Top 40 Slang For Noisy – Meaning & Usage

When it comes to describing things that are loud and bustling, finding the right words can be a challenge. But fear not, as we’ve got you covered with a list of slang for noisy situations. From everyday chatter to thunderous commotions, we’ve rounded up the most vibrant and expressive terms to help you navigate the world of noise with ease. Get ready to add some flair to your vocabulary and express those clamorous moments like a pro!

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1. Loud as a freight train

This phrase is used to describe a noise that is as loud as a passing freight train. It emphasizes the intensity and volume of the sound.

  • For example, “The fireworks were as loud as a freight train.”
  • Someone might say, “The music at the concert was loud as a freight train.”
  • Another person might exclaim, “The thunder was loud as a freight train during the storm!”

2. Racket

This term refers to a loud and unpleasant noise, often associated with chaos or disturbance. It implies a continuous and bothersome sound.

  • For instance, “The construction site was a constant racket.”
  • In a crowded restaurant, someone might complain, “The noise in here is a real racket.”
  • A person might say, “The kids were making a racket in the next room, I couldn’t concentrate.”

3. Clamor

Clamor refers to a loud and chaotic noise, often created by a group of people or things. It suggests a mix of different sounds and voices.

  • For example, “The protesters raised a clamor outside the government building.”
  • In a crowded market, someone might say, “The clamor of vendors and shoppers was overwhelming.”
  • A person might complain, “The clamor of traffic outside my window kept me awake all night.”

4. Din

Din refers to a loud and continuous noise that can be overwhelming or irritating. It implies a constant and persistent sound.

  • For instance, “The din of traffic on the highway was deafening.”
  • In a busy cafeteria, someone might comment, “The din of conversations made it hard to hear.”
  • A person might say, “The din of construction work next door is driving me crazy.”

5. Hubbub

Hubbub refers to a loud and confused noise, often created by a large group of people or a chaotic situation. It suggests a mix of voices and sounds that can be overwhelming.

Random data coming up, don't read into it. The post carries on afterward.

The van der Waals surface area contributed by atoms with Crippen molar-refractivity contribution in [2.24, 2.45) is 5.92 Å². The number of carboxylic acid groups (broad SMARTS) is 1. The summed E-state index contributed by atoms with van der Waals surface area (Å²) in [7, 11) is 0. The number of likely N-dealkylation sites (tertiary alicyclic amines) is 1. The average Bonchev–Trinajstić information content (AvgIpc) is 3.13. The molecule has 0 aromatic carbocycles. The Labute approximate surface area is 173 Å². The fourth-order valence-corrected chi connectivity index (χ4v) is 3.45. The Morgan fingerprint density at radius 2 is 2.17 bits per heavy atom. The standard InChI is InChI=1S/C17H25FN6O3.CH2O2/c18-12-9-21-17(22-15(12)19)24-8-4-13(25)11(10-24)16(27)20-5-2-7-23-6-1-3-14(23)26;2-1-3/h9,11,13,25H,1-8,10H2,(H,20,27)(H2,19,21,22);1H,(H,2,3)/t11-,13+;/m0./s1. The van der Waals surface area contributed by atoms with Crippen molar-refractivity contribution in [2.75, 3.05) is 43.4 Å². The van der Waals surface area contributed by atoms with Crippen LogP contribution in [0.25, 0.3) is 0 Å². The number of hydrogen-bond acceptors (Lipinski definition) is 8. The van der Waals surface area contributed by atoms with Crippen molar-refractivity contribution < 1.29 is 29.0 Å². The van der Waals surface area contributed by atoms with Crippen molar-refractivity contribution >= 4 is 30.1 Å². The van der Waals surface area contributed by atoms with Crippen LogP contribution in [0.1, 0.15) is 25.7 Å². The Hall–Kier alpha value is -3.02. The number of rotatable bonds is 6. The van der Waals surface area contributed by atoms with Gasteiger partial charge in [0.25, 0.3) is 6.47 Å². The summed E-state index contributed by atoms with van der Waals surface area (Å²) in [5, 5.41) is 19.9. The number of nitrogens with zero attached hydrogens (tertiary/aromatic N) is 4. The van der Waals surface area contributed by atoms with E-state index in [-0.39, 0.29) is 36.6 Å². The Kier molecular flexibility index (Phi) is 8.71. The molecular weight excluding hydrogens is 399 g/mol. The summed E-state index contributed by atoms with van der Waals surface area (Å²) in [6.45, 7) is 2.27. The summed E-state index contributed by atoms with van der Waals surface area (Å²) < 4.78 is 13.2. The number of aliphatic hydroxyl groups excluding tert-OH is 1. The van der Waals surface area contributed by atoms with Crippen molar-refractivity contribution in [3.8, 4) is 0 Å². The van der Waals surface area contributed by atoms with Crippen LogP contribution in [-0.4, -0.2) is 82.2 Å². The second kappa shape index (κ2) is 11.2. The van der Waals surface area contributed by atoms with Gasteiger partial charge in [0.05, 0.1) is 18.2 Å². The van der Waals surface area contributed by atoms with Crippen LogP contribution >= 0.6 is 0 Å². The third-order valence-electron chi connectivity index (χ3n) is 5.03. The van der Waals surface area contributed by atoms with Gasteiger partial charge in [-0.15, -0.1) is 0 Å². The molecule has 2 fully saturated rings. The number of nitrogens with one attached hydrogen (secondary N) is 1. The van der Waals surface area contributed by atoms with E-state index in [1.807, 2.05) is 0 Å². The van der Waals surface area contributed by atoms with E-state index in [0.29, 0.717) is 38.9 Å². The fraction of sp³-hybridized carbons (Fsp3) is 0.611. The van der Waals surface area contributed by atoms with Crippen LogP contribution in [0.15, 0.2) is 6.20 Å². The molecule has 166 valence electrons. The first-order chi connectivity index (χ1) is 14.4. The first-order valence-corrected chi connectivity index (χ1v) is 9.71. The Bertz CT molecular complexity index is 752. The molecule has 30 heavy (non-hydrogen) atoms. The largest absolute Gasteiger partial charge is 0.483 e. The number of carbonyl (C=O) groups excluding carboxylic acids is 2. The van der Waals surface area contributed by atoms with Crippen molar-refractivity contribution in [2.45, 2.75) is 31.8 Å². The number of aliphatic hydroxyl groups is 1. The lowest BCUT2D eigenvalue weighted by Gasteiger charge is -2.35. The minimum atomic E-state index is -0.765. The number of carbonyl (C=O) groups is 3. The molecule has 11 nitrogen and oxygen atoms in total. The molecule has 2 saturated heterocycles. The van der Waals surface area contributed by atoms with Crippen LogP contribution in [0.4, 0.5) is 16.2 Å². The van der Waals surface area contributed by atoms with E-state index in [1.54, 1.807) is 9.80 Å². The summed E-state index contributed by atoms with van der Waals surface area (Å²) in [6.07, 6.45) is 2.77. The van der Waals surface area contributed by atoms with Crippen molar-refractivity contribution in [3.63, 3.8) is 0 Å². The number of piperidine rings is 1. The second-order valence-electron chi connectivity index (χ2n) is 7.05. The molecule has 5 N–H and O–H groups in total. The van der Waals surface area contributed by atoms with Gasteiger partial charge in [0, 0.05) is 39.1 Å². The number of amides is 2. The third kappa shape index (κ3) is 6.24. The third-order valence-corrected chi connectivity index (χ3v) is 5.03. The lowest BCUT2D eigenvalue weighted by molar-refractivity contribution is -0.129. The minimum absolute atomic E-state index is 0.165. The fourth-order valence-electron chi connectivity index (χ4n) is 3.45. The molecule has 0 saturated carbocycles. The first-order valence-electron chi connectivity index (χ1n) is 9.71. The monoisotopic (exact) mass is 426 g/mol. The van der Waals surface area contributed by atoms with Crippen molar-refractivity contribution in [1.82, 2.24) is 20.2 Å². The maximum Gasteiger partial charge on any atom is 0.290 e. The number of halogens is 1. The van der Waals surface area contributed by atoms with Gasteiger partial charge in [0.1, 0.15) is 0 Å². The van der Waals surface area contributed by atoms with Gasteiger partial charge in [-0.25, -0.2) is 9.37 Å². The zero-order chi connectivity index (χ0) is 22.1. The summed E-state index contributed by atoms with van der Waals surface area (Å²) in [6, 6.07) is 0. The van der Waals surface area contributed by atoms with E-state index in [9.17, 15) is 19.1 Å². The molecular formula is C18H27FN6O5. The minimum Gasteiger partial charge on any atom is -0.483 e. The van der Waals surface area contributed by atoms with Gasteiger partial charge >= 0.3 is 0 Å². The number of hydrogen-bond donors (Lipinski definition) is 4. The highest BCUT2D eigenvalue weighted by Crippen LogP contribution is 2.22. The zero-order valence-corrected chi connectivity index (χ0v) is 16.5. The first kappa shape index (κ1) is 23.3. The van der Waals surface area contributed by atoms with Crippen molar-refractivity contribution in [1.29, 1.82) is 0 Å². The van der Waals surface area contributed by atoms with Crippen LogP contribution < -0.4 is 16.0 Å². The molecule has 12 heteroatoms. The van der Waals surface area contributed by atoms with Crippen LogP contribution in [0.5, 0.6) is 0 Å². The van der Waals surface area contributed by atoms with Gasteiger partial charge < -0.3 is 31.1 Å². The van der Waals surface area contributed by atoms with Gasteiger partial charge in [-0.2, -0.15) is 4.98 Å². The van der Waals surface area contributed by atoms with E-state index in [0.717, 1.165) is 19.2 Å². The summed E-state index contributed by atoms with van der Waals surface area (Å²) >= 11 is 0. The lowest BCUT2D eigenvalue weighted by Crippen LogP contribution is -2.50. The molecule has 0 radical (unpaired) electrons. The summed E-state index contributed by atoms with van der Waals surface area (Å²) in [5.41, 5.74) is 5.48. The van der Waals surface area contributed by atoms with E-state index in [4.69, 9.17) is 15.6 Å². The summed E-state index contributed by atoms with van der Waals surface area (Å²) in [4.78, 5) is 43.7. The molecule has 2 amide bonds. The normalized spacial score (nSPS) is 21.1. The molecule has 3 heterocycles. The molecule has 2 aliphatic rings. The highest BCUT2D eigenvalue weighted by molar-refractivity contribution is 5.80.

• For example, “The party was filled with the hubbub of laughter and music.”
  • In a crowded stadium, someone might say, “The hubbub of the crowd made it hard to hear the announcer.”
  • A person might comment, “The hubbub of the city streets is part of its charm.”

6. Cacophony

Cacophony refers to a harsh and discordant mixture of sounds. It is often used to describe a noisy environment or situation.

  • For example, “The city streets were filled with the cacophony of car horns and sirens.”
  • In a concert review, a critic might write, “The band’s performance was a wall of cacophony, with each instrument fighting for dominance.”
  • A person might complain, “I can’t concentrate with all this cacophony going on outside my window.”

7. Blaring

Blaring is used to describe a loud, strong, and often unpleasant sound. It is commonly used to describe loud music, sirens, or any noise that is excessively loud.

  • For instance, “The blaring music from the party next door kept me up all night.”
  • A person might say, “I had to cover my ears to block out the blaring sirens.”
  • In a movie review, a critic might write, “The film’s soundtrack was blaring, adding to the intensity of the action scenes.”

8. Thunderous

Thunderous describes a sound that is extremely loud and powerful, often compared to the sound of thunder. It is commonly used to describe loud applause, a booming voice, or any noise that is deafening.

  • For example, “The thunderous applause filled the concert hall.”
  • A person might say, “The thunderous roar of the crowd could be heard from miles away.”
  • In a sports commentary, a commentator might describe a goal as “a thunderous strike into the top corner of the net.”

9. Clangorous

Clangorous refers to a loud and harsh metallic sound, often associated with the collision of metal objects. It is commonly used to describe loud bells, crashing metal, or any noise that is sharp and resonant.

  • For instance, “The clangorous noise of construction work could be heard throughout the neighborhood.”
  • A person might complain, “The clangorous banging of pots and pans in the kitchen was driving me crazy.”
  • In a description of a factory, one might write, “The clangorous machinery created a cacophony of noise on the production floor.”

10. Earsplitting

Earsplitting is used to describe a sound that is so loud and piercing that it feels like it could split one’s ears. It is often used to describe a noise that is unbearable or causes physical discomfort.

  • For example, “The earsplitting screech of the train brakes made everyone cover their ears.”
  • A person might say, “The concert was so earsplittingly loud that I had to leave early.”
  • In a review of a fireworks display, a writer might describe the explosions as “earsplitting bursts of color and sound.”

11. Boisterous

This term describes a noisy and lively atmosphere or person. It is often used to describe a group of people or a party that is full of energy and noise.

  • For example, “The bar was filled with boisterous laughter and music.”
  • During a sports game, a commentator might say, “The fans are getting boisterous as their team scores.”
  • A parent might scold their children, saying, “Stop being so boisterous and quiet down.”

12. Raucous

This word describes a loud and chaotic environment or behavior. It often implies a lack of control or restraint in terms of noise and commotion.

  • For instance, “The crowd at the concert became raucous as the band started playing.”
  • A teacher might describe a rowdy classroom as “raucous and disruptive.”
  • A person attending a rowdy party might say, “The atmosphere was raucous and wild.”

13. Deafening

This term emphasizes a level of noise that is so loud it can cause temporary or permanent hearing loss. It is often used to describe a sound or noise that is overpowering and overwhelming.

  • For example, “The fireworks display was deafening, shaking the entire neighborhood.”
  • A concertgoer might describe a live performance as “deafeningly loud.”
  • A person caught in a thunderstorm might say, “The thunder was deafening, echoing through the mountains.”

14. Rowdy